Ngāti Tama is a historic Māori iwi of present-day New Zealand which whakapapas back to Tama Ariki, the chief navigator on the Tokomaru waka. The Iwi of Ngati Tama is located in north Taranaki around Poutama. On its northern boundary (Mohakatino River) are the Tainui and Waikato/Maniapoto tribes, and on the southern boundary is Ngati Mutunga. The close geographical proximity of Tainui's Ngati Toa (of Kawhia) and Ngati Mutunga explains the long, continuous, and close relationship among the three Iwi.
|Iwi (tribe) in Māoridom|
|Rohe (region)||King Country, Wellington, South Island, Chatham Islands|
History and territory
Ngati Tama people migrated south in the 1820s in search of better opportunities (e.g., trade), to ensure their safety (e.g., there was the ongoing threat from musket-carrying Tainui war parties), and close whakapapa and historic ties with Ngati Toa (the main migrant group heading south to Te Whanganui-a-Tara - now Wellington). Ngati Tama's paramount chief Te Puoho was in charge of leading the expedition south, along with other chiefs, e.g., Te Kaeaea.
While Ngati Tama was one of the first Taranaki iwi to arrive in Wellington in the 1820s, other Iwi, hapu and whanau joined the migration from Taranaki e.g., Ngati Mutunga, and Te Atiawa. People from these three Iwi have in common the same heritage back to the Tokomaru waka. The central and southern Taranaki tribes, including Wanganui also participated in the journey south.
The evidence suggests that Ngati Tama arrived in Whanganui-a-Tara in a series of migrations from Taranaki (along with Te Atiawa, and led by Ngati Toa) in 1822, participating in a process of invasion and conquest and occupation of the environs of Wellington by 1824. They encountered the Iwi who were already settled in Te Whanganui-a-Tara, including Ngai Tara, Ngati Ira, and Ngati Kahungunu.
While Ngati Toa, and the Taranaki iwi, hapu, whanau had shared intersecting rights throughout the environs of Wellington, Ngati Tama maintained a separate and distinct identity in various places in Wellington. Ngati Tama places of residence on the harbour included Kaiwharawhara, Pakuao and Raurimu from the first arrival in 1824, Tiakiwai (Thorndon) after the departure of Ngati Mutunga (in 1835).
Ngati Tama settlements were established at Ohariu, Makara, Ohaua and Oterongo on the western coast; and Komangarautawhiri further north. Ngati Tama also had summer fishing kainga at Okiwi and Mukamuka (Palliser Bay).
The rights and customary interests of Ngati Tama included all interests and all rights in Te Whanganui-a-Tara and the lands and resources of those places, in particular westward to the coast. Ngati Tama were joint tangata whenua, and had tino rangatiratanga, mana whenua and tangata whenua status over those lands in accordance with traditional Maori law and custom. They exerted such status by their mana, rangatiratanga, by creating relations between groups, or by physical use, cultivation and occupation.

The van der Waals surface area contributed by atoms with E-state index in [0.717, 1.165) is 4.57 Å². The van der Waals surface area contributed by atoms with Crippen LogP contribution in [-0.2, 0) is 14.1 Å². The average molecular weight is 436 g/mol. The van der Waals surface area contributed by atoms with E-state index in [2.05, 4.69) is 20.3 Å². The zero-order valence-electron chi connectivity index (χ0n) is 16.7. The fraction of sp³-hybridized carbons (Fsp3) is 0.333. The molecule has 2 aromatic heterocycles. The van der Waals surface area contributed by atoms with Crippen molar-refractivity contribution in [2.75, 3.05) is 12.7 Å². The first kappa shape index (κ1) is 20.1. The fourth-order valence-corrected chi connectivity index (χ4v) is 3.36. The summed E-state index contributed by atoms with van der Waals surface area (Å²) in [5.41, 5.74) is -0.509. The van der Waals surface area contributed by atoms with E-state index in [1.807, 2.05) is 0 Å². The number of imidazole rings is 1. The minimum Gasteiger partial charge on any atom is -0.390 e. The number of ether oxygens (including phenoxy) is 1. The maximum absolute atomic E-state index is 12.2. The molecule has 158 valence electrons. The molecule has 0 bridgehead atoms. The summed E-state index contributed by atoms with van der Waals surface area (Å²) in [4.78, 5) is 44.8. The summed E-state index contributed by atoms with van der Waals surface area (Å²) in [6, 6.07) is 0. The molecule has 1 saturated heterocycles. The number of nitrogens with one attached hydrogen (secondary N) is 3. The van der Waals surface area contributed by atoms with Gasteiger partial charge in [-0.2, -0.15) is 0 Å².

Ngati Tama maintained a separate and distinct identity in Wellington and enjoyed occupation, fishing, birding, and cultivation rights there. Ngati Tama also set up a functioning organisational structure, including hapu and whanau units, with associated kainga, marae, waahi tapu, etc.
Despite the pressures of competing interests among the iwi of Wellington, initially, a thriving economy developed that was largely based on servicing visiting ships in particular. However, some people had lost their lives in the journey south (e.g., Te Taku). In November 1835 after a series of beach front hui which discussed the possible invasion of Samoa and Norfolk Island, many took part in the invasion by sea of the Chatham Islands which were closer. Together with Ngati Mutunga, they captured the mate of The Lord Rodney and threatened to kill him unless they were taken to the Chatham Islands. after they reached the islands, the tribes took part in a slaughter of about 300 Moriori, raping many women, enslaving the survivors, and destroying the Moriori economy and way of life. Some returned home to Taranaki.
In 1835, 24 generations after the Moriori chief Nunuku had forbidden war, Moriori welcomed about 900 people from two Māori tribes, Ngāti Mutunga and Ngāti Tama. Originally from Taranaki on New Zealand’s North Island, they had voyaged from Wellington on an overcrowded European vessel, the Rodney. They arrived severely weakened, but were nursed back to health by their Moriori hosts. However, they soon revealed hostile intentions and embarked on a reign of terror.
Stunned, the Moriori called a council of 1,000 men at Te Awapātiki to debate their response. The younger men were keen to repel the invaders and argued that although they had not fought for many centuries, they outnumbered the newcomers two to one and were a strong people. But the elders argued that Nunuku’s Law was a sacred covenant with their gods and could not be broken. The consequences for Moriori were devastating.
Although the total number of Moriori first slaughtered was said to be around 300, hundreds more were enslaved by the invading tribes and later died. Some were killed by their captors. Others, horrified by the desecration of their beliefs, died of kongenge or despair. According to records made by elders, 1,561 Moriori died between 1835 and 1863, when they were released from slavery. Many succumbed to diseases introduced by Europeans, but large numbers died at the hands of Ngāti Mutunga and Ngāti Tama. In 1862 only 101 remained. When the last known full-blooded Moriori died in 1933, many thought this marked the extinction of a race.
In the late 1830s, the New Zealand Company brought into Te Whanganui-a-Tara boatloads of European colonisers in search of a place to settle. The effects on the Ngati Tama of the European settlers, who competed for resources, was to prove disastrous as the new arrivals sought Maori land.
The Port Nicholson Deed was a land sale transaction between the New Zealand Company and chiefs in the Hutt Valley, with the Ngati Tama Chief Te Kaeaea participating. The New Zealand Company thought they had purchased land from Te Kaeaea, but they had only been given anchorage and port rights to Wellington harbour.